Following an escalation in the current Russia-Ukraine crisis over the weekend, as well as the imposition of several sanctions against Russia last week, Ukraine’s vice prime minister and minister of digital transformation, Mykhailo Fedorov, has called on cryptocurrency exchanges to impose sanctions on ordinary people by freezing the accounts of Russian and Belarusian users in the cryptocurrency market.
A tweet from the minister said that not only should the accounts of Russian and Belarusian leaders be banned, but that even regular persons should be targeted.
“I’m asking all major crypto exchanges to block addresses of Russian users.
It’s crucial to freeze not only the addresses linked to Russian and Belarusian politicians but also to sabotage ordinary users.”
How Are Crypto Exchanges Reacting?
In response to the minister’s request, one of Ukraine’s cryptocurrency and NFT trading platforms said that they would comply with his request and that the assets of Russian users would stay in their accounts but that their access would be restricted. New registration is also prohibited for users from Russia and Belarus. The company tweeted:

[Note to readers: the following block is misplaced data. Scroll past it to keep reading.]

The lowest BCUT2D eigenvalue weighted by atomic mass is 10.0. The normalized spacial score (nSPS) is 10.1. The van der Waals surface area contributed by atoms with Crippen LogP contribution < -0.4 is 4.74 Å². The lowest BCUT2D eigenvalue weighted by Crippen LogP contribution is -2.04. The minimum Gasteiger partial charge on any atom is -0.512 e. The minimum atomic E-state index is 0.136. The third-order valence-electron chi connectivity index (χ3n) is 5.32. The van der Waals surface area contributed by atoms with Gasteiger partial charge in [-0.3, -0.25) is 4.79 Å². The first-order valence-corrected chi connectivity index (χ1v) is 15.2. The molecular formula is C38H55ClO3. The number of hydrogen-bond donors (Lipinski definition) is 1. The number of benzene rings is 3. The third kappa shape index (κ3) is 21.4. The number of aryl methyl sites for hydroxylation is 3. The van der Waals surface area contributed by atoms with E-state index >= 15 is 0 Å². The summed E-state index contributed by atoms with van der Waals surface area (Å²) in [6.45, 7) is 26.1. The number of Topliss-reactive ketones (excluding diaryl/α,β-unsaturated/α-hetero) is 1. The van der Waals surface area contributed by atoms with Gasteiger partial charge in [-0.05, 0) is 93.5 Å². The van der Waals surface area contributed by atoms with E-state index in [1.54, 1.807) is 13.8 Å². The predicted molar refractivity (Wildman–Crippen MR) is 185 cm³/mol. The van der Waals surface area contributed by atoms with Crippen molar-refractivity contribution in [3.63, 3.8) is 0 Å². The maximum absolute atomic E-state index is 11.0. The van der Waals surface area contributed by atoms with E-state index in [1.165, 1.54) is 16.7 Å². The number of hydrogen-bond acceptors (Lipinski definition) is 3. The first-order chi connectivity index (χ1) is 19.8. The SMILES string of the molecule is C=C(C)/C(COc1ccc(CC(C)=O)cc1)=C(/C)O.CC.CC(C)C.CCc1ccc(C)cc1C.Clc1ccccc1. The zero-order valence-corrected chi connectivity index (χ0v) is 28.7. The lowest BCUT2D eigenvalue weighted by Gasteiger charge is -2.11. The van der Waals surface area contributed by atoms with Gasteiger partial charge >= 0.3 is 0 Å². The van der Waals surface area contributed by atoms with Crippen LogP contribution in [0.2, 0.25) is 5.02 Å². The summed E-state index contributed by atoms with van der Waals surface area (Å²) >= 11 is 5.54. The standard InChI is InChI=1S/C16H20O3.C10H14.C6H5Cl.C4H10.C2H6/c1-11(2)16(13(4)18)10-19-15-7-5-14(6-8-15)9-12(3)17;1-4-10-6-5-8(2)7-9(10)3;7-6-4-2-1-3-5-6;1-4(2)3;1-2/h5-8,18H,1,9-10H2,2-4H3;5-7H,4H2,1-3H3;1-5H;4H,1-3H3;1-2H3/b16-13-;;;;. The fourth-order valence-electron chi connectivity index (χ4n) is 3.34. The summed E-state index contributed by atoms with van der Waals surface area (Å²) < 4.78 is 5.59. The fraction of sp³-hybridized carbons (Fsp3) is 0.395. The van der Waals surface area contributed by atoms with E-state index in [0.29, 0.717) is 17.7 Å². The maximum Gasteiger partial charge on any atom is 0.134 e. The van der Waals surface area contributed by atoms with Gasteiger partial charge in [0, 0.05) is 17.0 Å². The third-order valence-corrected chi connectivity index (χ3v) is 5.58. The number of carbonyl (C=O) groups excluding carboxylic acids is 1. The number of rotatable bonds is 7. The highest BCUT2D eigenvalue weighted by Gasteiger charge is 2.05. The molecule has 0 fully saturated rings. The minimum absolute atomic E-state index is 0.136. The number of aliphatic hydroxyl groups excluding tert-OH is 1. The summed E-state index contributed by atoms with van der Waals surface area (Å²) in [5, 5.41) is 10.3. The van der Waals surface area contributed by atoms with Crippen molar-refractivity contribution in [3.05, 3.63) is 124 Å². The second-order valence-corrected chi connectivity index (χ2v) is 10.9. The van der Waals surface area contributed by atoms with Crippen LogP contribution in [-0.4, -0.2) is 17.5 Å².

“Ukrainian-born startup DMarket cuts all relationships with Russia and Belarus due to the invasion of Ukraine.”
In a later tweet, Fedorov praised this action by DMarket, saying funds from the frozen accounts should be donated to war efforts.
On the other hand, the crypto community is against the idea, calling it unfair to ordinary citizens who had nothing to do with Russia’s decision to invade Ukraine. Some also say the idea is against what crypto stands for.
Major cryptocurrency exchanges are also opposing the idea. According to Binance, the world’s biggest cryptocurrency exchange, an outright ban is not in the cards. However, the exchange has said that it would restrict the accounts of specific Russian customers who are subject to sanctions. The cryptocurrency exchange also announced its intention to extend its operations in Russia and surrounding countries last month.
“We are not going to unilaterally freeze millions of innocent users’ accounts. Crypto is meant to provide greater financial freedom for people across the globe,” the company said.
In a similar fashion, the CEO of bitcoin exchange Kraken, Jesse Powell, said that the site would not ban any Russian accounts until required. But if a legal obligation to do so were to emerge, the platform would immediately disable the accounts in question. Furthermore, he stated that the vast majority of Kraken’s users are opposed to war. Suppose the company intends to voluntarily block accounts of residents of countries that are unjustly attacking and inciting violence around the world. In that case, the first step will be to block all accounts in the United States.